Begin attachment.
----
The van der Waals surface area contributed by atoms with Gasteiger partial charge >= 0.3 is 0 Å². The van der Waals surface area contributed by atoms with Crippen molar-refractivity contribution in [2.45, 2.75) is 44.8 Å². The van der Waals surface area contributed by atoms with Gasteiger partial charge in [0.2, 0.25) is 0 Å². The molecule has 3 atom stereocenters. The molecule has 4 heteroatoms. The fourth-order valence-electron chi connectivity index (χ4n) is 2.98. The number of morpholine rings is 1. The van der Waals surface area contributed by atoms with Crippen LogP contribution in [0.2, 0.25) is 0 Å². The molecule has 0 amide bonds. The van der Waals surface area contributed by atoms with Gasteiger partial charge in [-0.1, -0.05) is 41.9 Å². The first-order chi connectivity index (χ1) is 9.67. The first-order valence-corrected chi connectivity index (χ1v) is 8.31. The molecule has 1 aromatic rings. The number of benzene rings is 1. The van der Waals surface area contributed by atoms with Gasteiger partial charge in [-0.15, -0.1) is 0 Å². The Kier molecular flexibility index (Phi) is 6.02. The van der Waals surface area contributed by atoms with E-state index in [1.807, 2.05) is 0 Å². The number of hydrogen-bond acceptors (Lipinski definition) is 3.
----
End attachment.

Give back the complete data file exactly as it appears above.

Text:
The van der Waals surface area contributed by atoms with Gasteiger partial charge >= 0.3 is 0 Å². The van der Waals surface area contributed by atoms with Crippen molar-refractivity contribution in [2.45, 2.75) is 44.8 Å². The van der Waals surface area contributed by atoms with Gasteiger partial charge in [0.2, 0.25) is 0 Å². The molecule has 3 atom stereocenters. The molecule has 4 heteroatoms. The fourth-order valence-electron chi connectivity index (χ4n) is 2.98. The number of morpholine rings is 1. The van der Waals surface area contributed by atoms with Crippen LogP contribution in [0.2, 0.25) is 0 Å². The molecule has 0 amide bonds. The van der Waals surface area contributed by atoms with Gasteiger partial charge in [-0.1, -0.05) is 41.9 Å². The first-order chi connectivity index (χ1) is 9.67. The first-order valence-corrected chi connectivity index (χ1v) is 8.31. The molecule has 1 aromatic rings. The number of benzene rings is 1. The van der Waals surface area contributed by atoms with Gasteiger partial charge in [-0.15, -0.1) is 0 Å². The Kier molecular flexibility index (Phi) is 6.02. The van der Waals surface area contributed by atoms with E-state index in [1.807, 2.05) is 0 Å². The number of hydrogen-bond acceptors (Lipinski definition) is 3.